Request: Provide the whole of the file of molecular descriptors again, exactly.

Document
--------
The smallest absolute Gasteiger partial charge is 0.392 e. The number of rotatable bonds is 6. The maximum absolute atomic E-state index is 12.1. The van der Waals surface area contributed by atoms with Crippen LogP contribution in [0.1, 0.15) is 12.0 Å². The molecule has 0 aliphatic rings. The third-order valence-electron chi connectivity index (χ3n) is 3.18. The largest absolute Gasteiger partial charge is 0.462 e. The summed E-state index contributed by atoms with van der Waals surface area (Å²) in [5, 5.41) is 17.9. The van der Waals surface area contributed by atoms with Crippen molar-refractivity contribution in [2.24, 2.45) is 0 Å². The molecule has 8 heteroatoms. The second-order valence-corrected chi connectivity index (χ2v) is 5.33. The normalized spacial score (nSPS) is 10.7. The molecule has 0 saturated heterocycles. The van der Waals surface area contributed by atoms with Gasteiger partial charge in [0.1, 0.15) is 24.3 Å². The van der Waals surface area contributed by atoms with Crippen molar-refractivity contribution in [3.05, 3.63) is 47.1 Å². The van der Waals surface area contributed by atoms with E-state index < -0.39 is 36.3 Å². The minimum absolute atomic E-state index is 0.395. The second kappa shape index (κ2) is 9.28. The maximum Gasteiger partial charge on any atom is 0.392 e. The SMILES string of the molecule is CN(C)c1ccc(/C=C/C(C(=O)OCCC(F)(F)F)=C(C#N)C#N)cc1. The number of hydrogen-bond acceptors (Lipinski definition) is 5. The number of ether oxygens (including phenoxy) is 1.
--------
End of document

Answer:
The smallest absolute Gasteiger partial charge is 0.392 e. The number of rotatable bonds is 6. The maximum absolute atomic E-state index is 12.1. The van der Waals surface area contributed by atoms with Crippen LogP contribution in [0.1, 0.15) is 12.0 Å². The molecule has 0 aliphatic rings. The third-order valence-electron chi connectivity index (χ3n) is 3.18. The largest absolute Gasteiger partial charge is 0.462 e. The summed E-state index contributed by atoms with van der Waals surface area (Å²) in [5, 5.41) is 17.9. The van der Waals surface area contributed by atoms with Crippen molar-refractivity contribution in [2.24, 2.45) is 0 Å². The molecule has 8 heteroatoms. The second-order valence-corrected chi connectivity index (χ2v) is 5.33. The normalized spacial score (nSPS) is 10.7. The molecule has 0 saturated heterocycles. The van der Waals surface area contributed by atoms with Gasteiger partial charge in [0.1, 0.15) is 24.3 Å². The van der Waals surface area contributed by atoms with Crippen molar-refractivity contribution in [3.05, 3.63) is 47.1 Å². The van der Waals surface area contributed by atoms with E-state index < -0.39 is 36.3 Å². The minimum absolute atomic E-state index is 0.395. The second kappa shape index (κ2) is 9.28. The maximum Gasteiger partial charge on any atom is 0.392 e. The SMILES string of the molecule is CN(C)c1ccc(/C=C/C(C(=O)OCCC(F)(F)F)=C(C#N)C#N)cc1. The number of hydrogen-bond acceptors (Lipinski definition) is 5. The number of ether oxygens (including phenoxy) is 1.